Freelancer earnings remain low as new lockdown takes hold, is this the new normal?

In the third quarter of 2020, the second full quarter after the advent of coronavirus and the associated restrictions on people’s lives, we may be seeing the settling of several trends. Our metrics for earnings, capacity and 12-month confidence remain very similar to the second quarter’s results. However, short-term confidence in the economy remained low as winter approached, and the now extended government support schemes were due to draw to a close. Talk of mass unemployment on a par with the 1980’s or 1990’s was also prevalent in the press, amongst MP’s and economists alike.

Overall, freelancers remain negative about the prospects for both their businesses and the UK economy for the next year, predicting the negative effects of the COVID-19 pandemic to continue to have an influence on the sector and the economy, alongside other underlying concerns they have about the impact of the introduction of IR35 in the private sector.

Our data was taken prior to the government’s announcement of an England wide lockdown until the 2nd of December. At the time, the ‘furlough’ scheme for employees, which can be accessed by company directors was winding down, set to be replaced by the ‘Job support scheme’. This replacement was flagged by the government as supporting only ‘viable jobs’, along with a much-reduced self-employment scheme supporting only 40% of income compared with 80%.

Freelancer earnings remain low, despite minor recovery

While freelancers’ business volumes have declined over the course of the last year, their day rates have remained almost unchanged with only a 1 per cent decrease since Q4 2019 showing the resilience of the sector. Furthermore, this quarter freelancers even managed to secure a small three per cent increase in day rates from £416 to £428.

However, there has been a lot of variation across the sector with SOC1 managerial freelancers securing a substantial 11 per cent increase in day rates from £498 to £555. SOC3 associate professional and technical freelancers, on the other hand, reported a three per cent decrease in day rates from £263 to £254. Finally, the day rates of SOC2 professional freelancers remained almost unchanged, marking a slight increase from £517 to £519.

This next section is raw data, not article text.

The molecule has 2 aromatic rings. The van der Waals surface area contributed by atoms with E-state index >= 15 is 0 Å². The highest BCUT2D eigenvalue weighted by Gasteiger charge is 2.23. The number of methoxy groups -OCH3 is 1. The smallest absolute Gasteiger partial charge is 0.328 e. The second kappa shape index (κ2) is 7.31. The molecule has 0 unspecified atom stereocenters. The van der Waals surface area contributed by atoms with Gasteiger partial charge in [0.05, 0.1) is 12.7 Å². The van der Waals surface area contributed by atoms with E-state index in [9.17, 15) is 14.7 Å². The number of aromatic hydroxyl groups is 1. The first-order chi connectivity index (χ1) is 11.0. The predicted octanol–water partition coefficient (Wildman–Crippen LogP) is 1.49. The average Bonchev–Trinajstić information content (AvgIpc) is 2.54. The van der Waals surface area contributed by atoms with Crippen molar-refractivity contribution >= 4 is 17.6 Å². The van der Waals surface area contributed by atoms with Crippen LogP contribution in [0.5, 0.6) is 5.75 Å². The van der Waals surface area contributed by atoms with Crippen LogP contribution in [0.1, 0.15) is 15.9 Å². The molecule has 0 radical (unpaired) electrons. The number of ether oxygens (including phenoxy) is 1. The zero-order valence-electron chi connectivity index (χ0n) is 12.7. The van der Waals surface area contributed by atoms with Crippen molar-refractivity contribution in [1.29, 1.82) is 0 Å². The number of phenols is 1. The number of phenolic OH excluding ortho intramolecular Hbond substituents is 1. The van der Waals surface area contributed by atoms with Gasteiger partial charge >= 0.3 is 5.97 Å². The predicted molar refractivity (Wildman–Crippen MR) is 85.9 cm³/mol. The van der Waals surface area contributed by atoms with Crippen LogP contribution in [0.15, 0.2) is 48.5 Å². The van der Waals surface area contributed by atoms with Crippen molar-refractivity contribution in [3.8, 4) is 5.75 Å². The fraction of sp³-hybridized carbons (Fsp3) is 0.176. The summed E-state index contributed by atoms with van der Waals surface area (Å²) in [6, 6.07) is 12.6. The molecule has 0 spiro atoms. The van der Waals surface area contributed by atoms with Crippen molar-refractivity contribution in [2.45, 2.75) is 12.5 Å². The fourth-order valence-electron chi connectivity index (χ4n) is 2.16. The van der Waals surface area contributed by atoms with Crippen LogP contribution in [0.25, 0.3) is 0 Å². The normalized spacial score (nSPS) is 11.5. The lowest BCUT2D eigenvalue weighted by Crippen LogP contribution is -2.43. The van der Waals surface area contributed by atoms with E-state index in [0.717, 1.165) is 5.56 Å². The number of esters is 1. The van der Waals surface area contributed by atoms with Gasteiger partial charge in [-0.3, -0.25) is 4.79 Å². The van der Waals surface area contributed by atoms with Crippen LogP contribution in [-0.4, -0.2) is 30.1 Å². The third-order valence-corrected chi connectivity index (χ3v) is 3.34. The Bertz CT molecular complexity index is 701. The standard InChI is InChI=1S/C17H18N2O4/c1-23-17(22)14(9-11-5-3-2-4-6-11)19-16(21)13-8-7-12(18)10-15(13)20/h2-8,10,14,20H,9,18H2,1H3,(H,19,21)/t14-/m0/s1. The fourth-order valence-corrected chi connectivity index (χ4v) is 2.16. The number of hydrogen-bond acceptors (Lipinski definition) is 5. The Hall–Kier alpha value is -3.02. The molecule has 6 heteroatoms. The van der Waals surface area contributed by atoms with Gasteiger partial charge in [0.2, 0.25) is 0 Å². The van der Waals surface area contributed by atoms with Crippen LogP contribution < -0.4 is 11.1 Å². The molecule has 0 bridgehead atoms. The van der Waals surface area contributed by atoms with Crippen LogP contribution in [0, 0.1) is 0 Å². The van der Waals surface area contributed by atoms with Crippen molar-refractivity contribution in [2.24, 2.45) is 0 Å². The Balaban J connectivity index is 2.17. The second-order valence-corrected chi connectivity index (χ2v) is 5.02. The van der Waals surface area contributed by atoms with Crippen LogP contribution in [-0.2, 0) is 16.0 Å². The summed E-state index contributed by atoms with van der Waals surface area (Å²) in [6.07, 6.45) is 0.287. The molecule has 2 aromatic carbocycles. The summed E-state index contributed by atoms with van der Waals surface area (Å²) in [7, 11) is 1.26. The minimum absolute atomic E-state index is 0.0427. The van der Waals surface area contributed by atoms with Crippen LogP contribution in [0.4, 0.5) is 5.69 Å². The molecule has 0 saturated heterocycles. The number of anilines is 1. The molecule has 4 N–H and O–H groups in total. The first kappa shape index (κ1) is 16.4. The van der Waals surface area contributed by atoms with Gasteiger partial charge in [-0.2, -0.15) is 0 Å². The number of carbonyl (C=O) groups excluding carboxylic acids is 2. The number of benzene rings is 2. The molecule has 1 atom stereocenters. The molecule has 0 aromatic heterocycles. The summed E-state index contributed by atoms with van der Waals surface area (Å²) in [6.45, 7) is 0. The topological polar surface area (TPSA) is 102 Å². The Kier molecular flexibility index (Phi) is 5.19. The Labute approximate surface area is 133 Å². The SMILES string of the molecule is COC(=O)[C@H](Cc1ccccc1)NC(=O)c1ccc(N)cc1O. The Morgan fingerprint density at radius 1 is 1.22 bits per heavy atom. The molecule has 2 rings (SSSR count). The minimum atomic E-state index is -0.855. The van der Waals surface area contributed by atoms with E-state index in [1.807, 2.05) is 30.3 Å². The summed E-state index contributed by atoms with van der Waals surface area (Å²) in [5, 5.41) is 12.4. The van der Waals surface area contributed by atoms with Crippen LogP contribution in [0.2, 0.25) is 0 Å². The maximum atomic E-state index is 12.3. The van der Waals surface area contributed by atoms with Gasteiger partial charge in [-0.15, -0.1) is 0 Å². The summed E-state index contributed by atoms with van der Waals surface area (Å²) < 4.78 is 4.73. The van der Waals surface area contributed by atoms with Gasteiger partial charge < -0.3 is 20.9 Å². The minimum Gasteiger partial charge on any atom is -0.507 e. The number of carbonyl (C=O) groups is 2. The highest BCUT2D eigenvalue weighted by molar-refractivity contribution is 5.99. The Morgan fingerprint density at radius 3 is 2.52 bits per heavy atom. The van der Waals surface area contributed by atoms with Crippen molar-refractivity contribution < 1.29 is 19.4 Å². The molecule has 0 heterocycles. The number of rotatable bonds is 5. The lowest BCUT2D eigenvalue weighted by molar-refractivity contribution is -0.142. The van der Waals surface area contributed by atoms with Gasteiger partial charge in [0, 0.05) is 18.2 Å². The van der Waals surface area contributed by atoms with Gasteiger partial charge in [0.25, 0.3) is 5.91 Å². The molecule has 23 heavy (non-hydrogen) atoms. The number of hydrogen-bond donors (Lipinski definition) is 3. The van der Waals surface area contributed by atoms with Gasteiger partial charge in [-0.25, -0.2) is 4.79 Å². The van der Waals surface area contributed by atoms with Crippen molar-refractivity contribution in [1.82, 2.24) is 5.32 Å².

Freelancers’ minor increase in day rates, combined with a small decrease in spare capacity this quarter has contributed to a ten per cent rise in their quarterly earnings from £15,709 to £17,305.

Freelancer’s spare capacity reached an unprecedented record high of 5.5 weeks (out of 13) in Q2 2020. This quarter it has only marginally improved to 5 weeks from 13 not working.

Comparable ONS data indicated that the self-employed worked as little as 17.5 hours per week on average in the third week of April, at the height of restrictions and before most economic support was practically in place.

They now average 10 hours less per week than in March. Though their day rates have fluctuated depending on SOC group, this hasn’t translated into higher earnings precisely because they are still working much less than on average.

An uncertain winter lies ahead for freelancers

This lag on earnings could potentially be contributing to their general negativity, along with the fears around ongoing lockdowns. Short term economic confidence has waned once again, illustrating growing negativity as the country moved through a local approach and to a national lockdown, in line with rising cases.

Since data was compiled, we have had some positive news regarding vaccine development. The government have also dramatically u-turned, announcing a new lockdown in England to accompany those in the other nations, and along with it a return of full furlough and 80% support for self-employed wages, if you are lucky enough to be eligible.

However, it is not certain when a vaccine might appear. Renewed government support is available until the Spring for employees, but the Self-Employed equivalent is to be reviewed in January. The Treasury are clearly keen to reduce the huge coronavirus support bill as soon as possible, and will likely try to once again if the economy is looking up.

What complicates this picture is that, at the time of writing, a no Brexit deal has been agreed and plans are being drawn up for emergency measures in case a deal goes to the wire, or past the December 31st deadline.

The next set of data will probably give us a clearer picture of a ‘new normal’ for freelancers, with the biggest question being if earnings recover, or remain dampened. It could show an economy in stasis, supported by government spending and waiting on a vaccine and a deal with the EU. One eventful year on from a general election, freelancers go into a December once again full of uncertainties.

Meet the author

Ryan Barnett

Economic policy adviser